The New York Stock Exchange recently sold a dozen digital collectibles celebrating memorable IPOs like Spotify… Snowflake… Unity… DoorDash… and Roblox:

Source: NYSE

NFTs have stormed the hallowed halls of centuries-old art houses like Christie’s and Sotheby’s too.

Sotheby’s recent “Natively Digital: A Curated NFT Sale” fetched $17 million. The fine arts company also opened its first virtual gallery. It’s a replica of Sotheby’s real-world building in London. You can go to events in the virtual gallery and look at NFT artwork on display.

Luxury brands are cashing in on the digital asset gold rush, too. Gucci recently sold its Fall/Winter 2021 collection ad as an NFT for $25,000. The designer also started selling one-of-a-kind digital sneakers.

And a few months ago, Louis Vuitton, Richemont, and Prada launched a blockchain platform to enable NFT sales. Watchmakers like Rolex and Hublot are in talks with Sotheby’s to auction digital replicas.

Where Will NFTs Be in Five Years?

NFTs didn’t exist five years ago.

Now everything from the NBA… to Formula One… and Louis Vuitton is involved. Sales of these digital assets have topped $2 billion this year.

There’s a lot of skepticism about this breakthrough tech. Many folks think, “NFTs are dumb. Who wants to own a digital original when I can copy and paste it for free?”

Here’s the thing… there’s always skepticism surrounding new technologies. A banker at JP Morgan once told Henry Ford that cars were just toys for rich people. And as recently as 2000, journalists thought the web was a fad:

Source: Daily Mail

Every major disruption is always filled with hype. NFTs are no different. But look past the $69 million digital painting, and you’ll see a game-changing technology.

Remember, NFTs make virtual goods provably rare, which was never possible before. In the past, digital meant fake. Nothing digital could be trusted as real.

This tech is magic in that it creates unforgeable digital assets. It’s an incredibly powerful thing... And I bet it will lead to dozens of new uses that are hard to fathom today.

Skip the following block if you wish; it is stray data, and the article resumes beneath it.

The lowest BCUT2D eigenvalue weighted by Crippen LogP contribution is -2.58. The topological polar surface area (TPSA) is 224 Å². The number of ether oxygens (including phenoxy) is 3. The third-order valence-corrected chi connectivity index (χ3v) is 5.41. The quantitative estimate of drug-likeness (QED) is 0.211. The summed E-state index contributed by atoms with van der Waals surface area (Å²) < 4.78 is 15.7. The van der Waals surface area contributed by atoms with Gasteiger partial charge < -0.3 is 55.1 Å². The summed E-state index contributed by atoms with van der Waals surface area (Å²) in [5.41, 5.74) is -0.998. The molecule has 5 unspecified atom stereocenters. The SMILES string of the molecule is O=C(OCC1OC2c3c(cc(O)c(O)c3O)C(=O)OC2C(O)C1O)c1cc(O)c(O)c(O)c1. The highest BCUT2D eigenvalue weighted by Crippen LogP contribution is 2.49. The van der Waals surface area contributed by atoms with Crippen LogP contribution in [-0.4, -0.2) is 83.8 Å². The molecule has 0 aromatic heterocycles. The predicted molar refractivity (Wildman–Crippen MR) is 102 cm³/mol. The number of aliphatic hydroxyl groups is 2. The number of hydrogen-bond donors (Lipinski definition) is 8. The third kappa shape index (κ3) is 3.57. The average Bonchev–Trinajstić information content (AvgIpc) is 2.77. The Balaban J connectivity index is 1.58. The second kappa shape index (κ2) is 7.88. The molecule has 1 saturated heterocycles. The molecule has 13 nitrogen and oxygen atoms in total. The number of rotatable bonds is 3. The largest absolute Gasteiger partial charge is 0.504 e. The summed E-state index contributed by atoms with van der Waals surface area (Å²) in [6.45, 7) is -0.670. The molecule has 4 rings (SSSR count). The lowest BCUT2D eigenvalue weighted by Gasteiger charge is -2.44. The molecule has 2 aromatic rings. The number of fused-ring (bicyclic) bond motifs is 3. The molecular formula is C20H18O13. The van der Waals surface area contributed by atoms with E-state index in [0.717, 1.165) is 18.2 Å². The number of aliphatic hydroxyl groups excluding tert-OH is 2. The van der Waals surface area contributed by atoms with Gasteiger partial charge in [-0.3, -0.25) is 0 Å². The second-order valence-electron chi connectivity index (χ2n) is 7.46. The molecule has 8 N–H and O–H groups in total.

I’m not saying you should rush out and spend thousands of dollars on digital watches. Just like physical collectibles, most NFTs will be worthless. What I am saying is the underlying technology can unlock new multibillion-dollar markets.

For example, imagine you’re living in 2040, and roughly $100 trillion worth of assets are being digitally transacted. Each deal will automatically come with proof of ownership—an NFT on a blockchain.

And we won’t have to wait 20 years for this tech to become useful. I predict all event ticketing will soon run on NFTs.

NFT-backed tickets would totally stamp out scams and fakes. NFTs live on a blockchain, which makes it easy to authenticate and verify every ticket. You could instantly recognize fakes. It’s obvious that within five years, all ticketing will run on this tech.

I see the same cynicism toward NFTs today as I did with cryptocurrency Bitcoin a couple of years ago. Folks couldn’t wrap their heads around the idea that something totally virtual could be worth real money.

But blockchain catapulted Bitcoin to a $600 billion valuation. This breakthrough tech is also behind multibillion-dollar NFT markets.

Don't let the silliness of $208k digital files distract you from the opportunity here. This space will be fertile ground for very lucrative investments. I'll let you know when one comes across my desk...

Stephen McBride
Editor — Disruption Investor

Stephen McBride is editor of the popular investment advisory Disruption Investor. Stephen and his team hunt for disruptive stocks that are changing the world and making investors wealthy in the process. Go here to discover Stephen’s top “disruptor” stock pick and to try a risk-free subscription.


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This article appears courtesy of RH Research LLC. RiskHedge publishes investment research and is independent of Mauldin Economics. Mauldin Economics may earn an affiliate commission from purchases you make at RiskHedge.com